How to Get Rid of Fleas in Your Home

How to Get Rid of Fleas in Your Home

The Spruce / Ellen Lindner

Fleas are tiny blood-feeding insects from the Siphonaptera order of insects, a group that includes thousands of flightless parasitic insects. Adults fleas are about 1/8 inch in length, with dark brown bodies that are flattened sideways, allowing them to easily penetrate long fur to reach the skin. They have sharp mouthparts for piercing skin, strong claws to cling, and strong back legs that allow them to jump long distances. Fleas are extremely well adapted for their function: seeking out furry, warm-blooded hosts, taking blood meals, and reproducing with vigor.

Fleas are often considered to be pests that mostly affect pets such as dogs and cats, but even a home without pets can occasionally be subject to a flea infestation. And when fleas infest furniture, beds, and carpets, it is a serious problem that poses human health risks.

Getting rid of fleas is made especially difficult by the speed with which the insects reproduce and their ability to resist pesticides during the pupal stage. There are four approaches you can use to getting rid of fleas, but you should be prepared to use them all and to follow up at regular intervals. Because furry pets are the primary target for fleas, dealing with your pets and their bedding and sleeping areas is the main focus of eradication strategies.

4 Steps to Get Rid of Fleas

Homeowners can control flea infestations themselves, but it is important to read all label directions for all products and ensure that the correct product is used for the animal being treated. In addition, it is recommended that pet owners talk with their veterinarian prior to beginning a control program and that you take steps to prepare your home for the flea treatment—whether DIY or professional.

The best method of flea control is a four-step approach that attacks all stages of the flea's lifecycle.

Treat Pets for Adult Fleas

Freeing pets of mature fleas is achieved by treating the pet with a product from the veterinarian or pet store. Although over-the-counter soaps, shampoos, and combs are available, it is recommended that pet owners consult with their veterinarian even when using these products. This shampooing with a medicated product should be done at the same time that the home is being treated—or make sure the pet is kept out of the home until after both are treated to ensure it doesn't get reinfested.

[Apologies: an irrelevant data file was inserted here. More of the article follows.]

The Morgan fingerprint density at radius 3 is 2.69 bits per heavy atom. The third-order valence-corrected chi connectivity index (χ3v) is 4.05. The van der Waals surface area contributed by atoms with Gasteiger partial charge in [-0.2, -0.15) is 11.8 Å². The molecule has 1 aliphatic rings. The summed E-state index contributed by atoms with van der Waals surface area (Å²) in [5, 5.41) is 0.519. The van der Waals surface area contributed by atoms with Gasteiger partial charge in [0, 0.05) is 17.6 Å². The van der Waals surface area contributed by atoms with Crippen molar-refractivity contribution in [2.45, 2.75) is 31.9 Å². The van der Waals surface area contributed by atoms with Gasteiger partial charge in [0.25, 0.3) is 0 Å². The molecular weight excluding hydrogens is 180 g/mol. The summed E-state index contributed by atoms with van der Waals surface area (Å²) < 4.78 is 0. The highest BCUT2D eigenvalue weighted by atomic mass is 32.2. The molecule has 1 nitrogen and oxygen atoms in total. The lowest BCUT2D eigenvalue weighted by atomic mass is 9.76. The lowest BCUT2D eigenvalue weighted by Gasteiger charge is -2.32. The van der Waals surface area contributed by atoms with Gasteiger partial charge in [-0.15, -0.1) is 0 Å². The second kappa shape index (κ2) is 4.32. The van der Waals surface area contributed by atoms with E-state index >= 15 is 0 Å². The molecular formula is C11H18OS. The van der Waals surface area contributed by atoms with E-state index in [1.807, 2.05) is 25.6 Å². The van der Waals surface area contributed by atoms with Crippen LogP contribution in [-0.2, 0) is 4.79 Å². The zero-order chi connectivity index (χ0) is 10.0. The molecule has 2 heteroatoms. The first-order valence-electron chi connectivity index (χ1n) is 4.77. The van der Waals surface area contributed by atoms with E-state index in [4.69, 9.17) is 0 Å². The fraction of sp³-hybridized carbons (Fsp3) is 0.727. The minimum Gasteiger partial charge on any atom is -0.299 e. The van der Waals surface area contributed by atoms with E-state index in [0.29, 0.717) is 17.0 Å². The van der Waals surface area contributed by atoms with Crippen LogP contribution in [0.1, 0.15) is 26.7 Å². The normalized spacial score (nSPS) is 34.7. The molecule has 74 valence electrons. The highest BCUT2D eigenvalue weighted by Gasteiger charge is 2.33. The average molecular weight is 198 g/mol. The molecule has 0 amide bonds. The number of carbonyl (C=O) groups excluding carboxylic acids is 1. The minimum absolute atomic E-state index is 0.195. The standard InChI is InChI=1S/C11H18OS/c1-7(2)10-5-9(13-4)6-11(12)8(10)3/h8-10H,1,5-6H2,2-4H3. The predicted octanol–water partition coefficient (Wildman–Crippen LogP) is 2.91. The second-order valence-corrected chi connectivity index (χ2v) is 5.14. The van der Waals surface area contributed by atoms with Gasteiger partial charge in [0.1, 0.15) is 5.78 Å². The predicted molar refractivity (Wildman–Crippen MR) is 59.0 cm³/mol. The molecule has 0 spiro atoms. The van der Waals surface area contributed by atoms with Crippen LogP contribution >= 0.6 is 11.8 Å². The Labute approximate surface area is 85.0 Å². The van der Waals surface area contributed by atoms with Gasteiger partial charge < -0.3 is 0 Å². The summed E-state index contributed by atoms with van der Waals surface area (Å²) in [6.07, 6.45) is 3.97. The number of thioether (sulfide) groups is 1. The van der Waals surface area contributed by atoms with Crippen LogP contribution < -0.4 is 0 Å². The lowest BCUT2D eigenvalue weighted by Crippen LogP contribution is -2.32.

Adult fleas spend most of their time on furry warm-blooded animals, so it is essential that your pets be the primary focus of your eradication efforts.

Eliminate Larvae in the Home

Wash any bedding with which the pet has come in contact, particularly its own bed and the sheets and blankets of any family members with whom the animal sleeps. Vacuum carpets anywhere in the home that the pet has been. With severe infestations, it is possible you will need to launder virtually all bedding in the house, and perhaps even steam-clean furniture. Use hot water and a warm temperature on the clothes dryer to ensure all stages of the insect are killed.

Treat the Home

Treat carpets, upholstery, and baseboards with a pesticide product specifically labeled as an indoor insect growth regulator (IGR) for fleas. If pet bedding cannot be washed, it also can be treated. These chemicals work by disrupting the reproductive cycle of fleas so that they die off before reaching the adult stage. There are three principal chemicals used in IGRs: fenoxycarb, pyriproxyfen, and methoprene. Of these, methoprene is considered relatively safe, a biologic rather than a toxic pesticide.

Whatever spray you use, make sure to use a product labeled for indoor use when spraying indoors, and an outdoor-approved spray for outdoor use. It is beneficial to use an outdoor product in the yard if the animal spends time outdoors. Focus outdoor efforts on shady areas where your pets rest.

Allow pesticide to dry thoroughly (generally about three to five hours) before returning or bringing pets back into the home. This time is important to ensure the home is completely aired out. Treated areas should not be cleaned for at least two weeks after treatment.

Follow Up

To get rid of all fleas in all life-cycle stages, follow up with at least two additional IGR treatments within five to 10 days after the first application.

The complex lifecycle of the flea means that you will need to practice good sanitation for some time in order to ensure that dormant pupae don't emerge and gain a foothold again. Vacuum carpets and rugs daily for several weeks, and launder pet bedding weekly to ensure all eggs and pupae have been eliminated.

What Causes Fleas?

Fleas thrive in warm, moist environments where there are warm-blooded animals to provide food—these insects must have blood meals in order to survive. They are more likely to be an ongoing problem in warm, humid climates where there is no cold weather to kill off outdoor populations. In colder climates, fleas can proliferate during the summer months, largely disappearing in winter. Domestic pets that spend time outdoors are the most common victims of fleas—and the most common cause of indoor flea infestations.

How to Prevent Fleas

While the IGRs will provide prevention by keeping eggs from hatching and not enabling larvae to grow, it is wise to also use flea-control products to keep pets from bringing pests into the home and starting a new infestation. These products may be in the form of a pill that is given to your pet once a month; a collar that is replaced every six months; or topical medication that is dispensed on the pet's skin between the shoulder blades. Use only products that are labeled for the type and age of your pet.